Tag: Essence

April 23, 2012 / / everyday racism

by Guest Contributor Chris Rabb

Essence CoverToday I learned that Michael Bullerdick, the latest managing editor of Essence Magazine–a highly influential publication whose first issue published in 1970–inadvertently outted himself on social media recently by expressing extreme right-wing beliefs that counter the history and long-standing values of the organization where he was hired last summer.

What’s notable about this story is that Mr. Bullerdick is a white man. While he is not the first white employee to make headlines–as Ellianna Placas did when she became the first white fashion director–he is the first white person and first man to be the managing editor of this publication geared to Black female readers.

According to Richard Prince at Journalisms, Bullerdick was asked to leave after his posting habits on Facebook came to light:

In one screen shot, an April 10 posting is headlined, “No Voter Fraud, Mr. Attorney General?” touting a video by James O’Keefe, the conservative activist who worked with right-wing trickster Andrew Breitbart. The same day, Bullerdick shared a photo illustration of Al Sharpton headlined, “MSNBC Race Pimp.” Bullerdick also recommends material from the conservative magazine Human Events and the right-wing website townhall.com, from which Bullerdick posted “the Frequent Bomber Program,” an article about 1960s radical Bill Ayers. Bullerdick wrote, “Obama’s mentor and friend.”

The mismatch in values not surprising to me–even though I know very little about Bullerdick, personally. What I do know, however, is that Essence was acquired in 2005 by Time, Inc.–the largest magazine publisher in the U.S.–a corporate conglomerate that well understood the cumulative spending power of Black women.

In 2000, the Black owners of Essence sold 49% of this iconic company to Time. Why just 49%, you ask? Because by retaining 51% ownership of the company, they could technically say that Essence was still Black-owned (insert air quotes here).

The owners no doubt predicted that many Black readers and non-readers alike would condemn this choice as nothing less than “selling out” at the expense of an institution that, in the field of media and journalism, has provided an important outlet for Black women to express themselves in ways that corporate media was loathe to do both before 1970–and arguably even today–in many mainstream circles, despite a few notable exceptions. Read the Post How Can Essence Move Forward?

July 1, 2011 / / LGBTQ
March 30, 2010 / / dating

by Guest Contributor Tami, originally published at What Tami Said

Neo-soul singer and actress Jill Scott is taking some undeserved heat (IMHO) for her opinion piece on interracial marriage that appears in the current issue of Essence. Now, let me state for the record. I have NO PROBLEM with interracial relationships. We would all do better to evaluate people based on our shared values and interests rather than skin color. Back in my single days, I was an equal opportunity dater. Despite arguments to the contrary, I’m not so sure Jill Scott is opposed to interracial dating either.

In this month’s Essence, Scott writes an opinion piece attempting to explain the outrage expressed by some Essence readers when Reggie Bush appeared on the magazine’s cover. At the time, some black women were offended that Bush, who is dating a white woman (Kim Kardashian), would be lauded on the cover of a magazine for black women. While I don’t agree with this sentiment, I understand where it is coming from. And so does Scott. She writes about “wincing” when a new friend–an accomplished black man–revealed that he is married to a white woman:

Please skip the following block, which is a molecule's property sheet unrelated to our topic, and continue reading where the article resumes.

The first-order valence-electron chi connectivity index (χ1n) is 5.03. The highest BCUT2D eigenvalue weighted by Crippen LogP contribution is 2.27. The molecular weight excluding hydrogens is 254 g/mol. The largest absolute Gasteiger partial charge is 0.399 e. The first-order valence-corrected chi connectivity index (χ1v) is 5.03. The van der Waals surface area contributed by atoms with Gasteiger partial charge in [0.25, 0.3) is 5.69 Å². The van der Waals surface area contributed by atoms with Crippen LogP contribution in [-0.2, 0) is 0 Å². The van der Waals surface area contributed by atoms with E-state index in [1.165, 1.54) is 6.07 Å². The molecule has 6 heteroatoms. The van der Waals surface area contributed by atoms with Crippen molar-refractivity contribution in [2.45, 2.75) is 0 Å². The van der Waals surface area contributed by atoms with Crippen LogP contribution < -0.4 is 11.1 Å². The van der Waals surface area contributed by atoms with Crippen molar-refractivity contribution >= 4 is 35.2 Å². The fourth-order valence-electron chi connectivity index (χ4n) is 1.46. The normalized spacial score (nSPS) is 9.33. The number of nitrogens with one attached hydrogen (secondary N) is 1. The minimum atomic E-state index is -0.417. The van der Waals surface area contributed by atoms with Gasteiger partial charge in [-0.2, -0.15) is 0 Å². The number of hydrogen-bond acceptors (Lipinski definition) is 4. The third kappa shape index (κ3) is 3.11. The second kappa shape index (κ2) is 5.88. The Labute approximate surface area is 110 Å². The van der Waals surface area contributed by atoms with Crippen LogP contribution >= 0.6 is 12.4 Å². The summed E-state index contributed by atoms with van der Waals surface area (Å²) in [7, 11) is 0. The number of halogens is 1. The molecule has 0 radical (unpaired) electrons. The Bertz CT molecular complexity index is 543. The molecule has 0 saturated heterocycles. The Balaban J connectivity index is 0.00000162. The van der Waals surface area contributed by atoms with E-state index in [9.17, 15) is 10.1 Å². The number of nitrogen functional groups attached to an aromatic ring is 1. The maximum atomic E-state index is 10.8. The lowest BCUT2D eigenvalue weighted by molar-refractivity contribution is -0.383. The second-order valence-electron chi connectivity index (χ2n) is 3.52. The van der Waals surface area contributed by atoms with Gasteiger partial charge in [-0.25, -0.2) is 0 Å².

Was I jealous? Did the reality of his relationship somehow diminish his soul’s credibility? The answer is not simple. One could easily dispel the wince as racist or separatist, but that’s not how I was brought up. I was reared in a Jehovah’s Witness household. I was taught that every man should be judged by his deeds and not his color, and I firmly stand where my grandmother left me. African people worldwide are known to be welcoming and open-minded. We share our culture sometimes to our own peril and most of us love the very notion of love. My position is that for women of color, this very common “wince” has solely to do with the African story in America.
When our people were enslaved, “Massa” placed his Caucasian woman on a pedestal. She was spoiled, revered and angelic, while the Black slave woman was overworked, beaten, raped and farmed out like cattle to be mated. She was nothing and neither was our Black man. As slavery died for the greater good of America, and the movement for equality sputtered to life, the White woman was on the cover of every American magazine. She was the dazzling jewel on every movie screen, the glory of every commercial and television show. She was unequivocally the standard of beauty for this country, firmly unattainable to anyone not of her race. We daughters of the dust were seen as ugly, nappy mammies, good for day work and unwanted children, while our men were thought to be thieving, sex-hungry animals with limited brain capacity. Read more…

Yes, the days of slavery are long past, but this view of black women as less desirable, less beautiful, less feminine and less valuable than white women persists. It is illustrated by the women who are featured on mainstream magazine covers…and those who are not (Vanity Fair anyone?). It is confirmed by the missing and exploited women that are covered 24/7 on cable news…and those who are not. It is underscored by statistics that reveal who is likely to marry…and who is not.

Black men are not immune to the message that black women are “less than.” Black women know this. We know this because we live it.

June 22, 2009 / / celebrities